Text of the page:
Wednesday, July 20, 2016

July 20

Just the other day, I was watching Elementary (Sherlock Holmes tv show) with my family. In one of the episodes, Professor Isaac Pike, part of an apocalypse think tank, and his student, Erin Rabin, framed a computer program, Bella, for a murder they committed (by uploading a virus onto the computer which flashed images across Bella's screens and induced a fatal seizure in her creator).

The motive? Well, as President Truman believed, the only way to provoke public action is to "scare the hell out of the American people." Prof. Pike believed that the instant true AI (artificial intelligence) was developed was the beginning of the end of the human race.

Anyways, as we listened to Prof. Kanan's wonderful talk on his work on, among other things, deep machine learning & perception, and active vision, all I could think of was Sherlock asking Bella questions to see if she was an example of true AI and how his (Kanan's) work was contributing to the end of humanity.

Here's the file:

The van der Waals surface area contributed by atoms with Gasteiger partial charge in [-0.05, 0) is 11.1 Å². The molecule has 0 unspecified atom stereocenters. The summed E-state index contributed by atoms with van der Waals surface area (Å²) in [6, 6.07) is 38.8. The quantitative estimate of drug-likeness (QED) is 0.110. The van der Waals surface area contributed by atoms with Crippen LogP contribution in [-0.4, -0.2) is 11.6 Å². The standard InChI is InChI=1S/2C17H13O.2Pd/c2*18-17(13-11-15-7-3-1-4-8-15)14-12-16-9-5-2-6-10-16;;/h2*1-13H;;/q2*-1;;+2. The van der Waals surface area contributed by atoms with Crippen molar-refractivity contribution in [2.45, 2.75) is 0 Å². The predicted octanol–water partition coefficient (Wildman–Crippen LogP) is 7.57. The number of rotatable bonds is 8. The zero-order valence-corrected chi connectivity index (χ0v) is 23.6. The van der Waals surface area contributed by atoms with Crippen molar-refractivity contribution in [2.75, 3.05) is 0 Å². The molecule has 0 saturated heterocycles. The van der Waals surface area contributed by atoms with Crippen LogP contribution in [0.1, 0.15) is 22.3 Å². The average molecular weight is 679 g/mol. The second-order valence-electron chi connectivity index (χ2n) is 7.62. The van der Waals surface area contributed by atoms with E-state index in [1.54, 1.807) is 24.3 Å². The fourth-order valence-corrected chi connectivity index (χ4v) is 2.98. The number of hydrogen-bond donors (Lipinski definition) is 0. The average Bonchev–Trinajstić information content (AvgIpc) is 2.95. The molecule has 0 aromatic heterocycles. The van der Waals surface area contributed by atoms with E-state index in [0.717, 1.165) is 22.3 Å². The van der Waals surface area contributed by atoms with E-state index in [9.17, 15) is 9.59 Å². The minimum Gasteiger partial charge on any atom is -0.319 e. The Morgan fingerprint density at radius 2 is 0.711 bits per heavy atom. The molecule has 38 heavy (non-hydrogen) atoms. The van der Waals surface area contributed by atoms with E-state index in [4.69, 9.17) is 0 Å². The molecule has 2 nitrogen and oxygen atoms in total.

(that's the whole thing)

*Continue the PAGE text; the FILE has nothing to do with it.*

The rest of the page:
And then I thought: maybe I'd like to study this in college.

Besides pondering apocalypse scenarios, I participated in another part of the visual perception interns' study (which was actually quite difficult). (Also, I've always wanted to be a test subject.) The free pizza before the lectures is always a bonus.

Then, I got some more real work done. I reduced the R band images, then moved on to plate solving. First, Astroimagej decided to be a pain, so I had to upload the images onto to plate solve. The I band plate solving went well, but when I was almost done with plate solving for the R band images, I noticed that the image, while beautiful, was full of donuts and had a vignette!
Part of the image.
I checked to see what folder I had uploaded from and realized I had accidentally used the raw images instead of the calibrated ones. Everytime I uploaded a picture when I switched to R band it went to a new folder and I had to navigate back to my folder with calibrated R band images (which didn't happen with the I band images). Clearly, I missed it at least once. It wasn't a big deal but it would have saved me some time to download it correctly the first time! Just to be sure, I re-plate solved the previous images too (I also double checked all the plate solved I band images in ds9 to make sure I had used the calibrated images).

Despite that, it was a very productive day. Tomorrow, I will continue with image reduction and plate solving.

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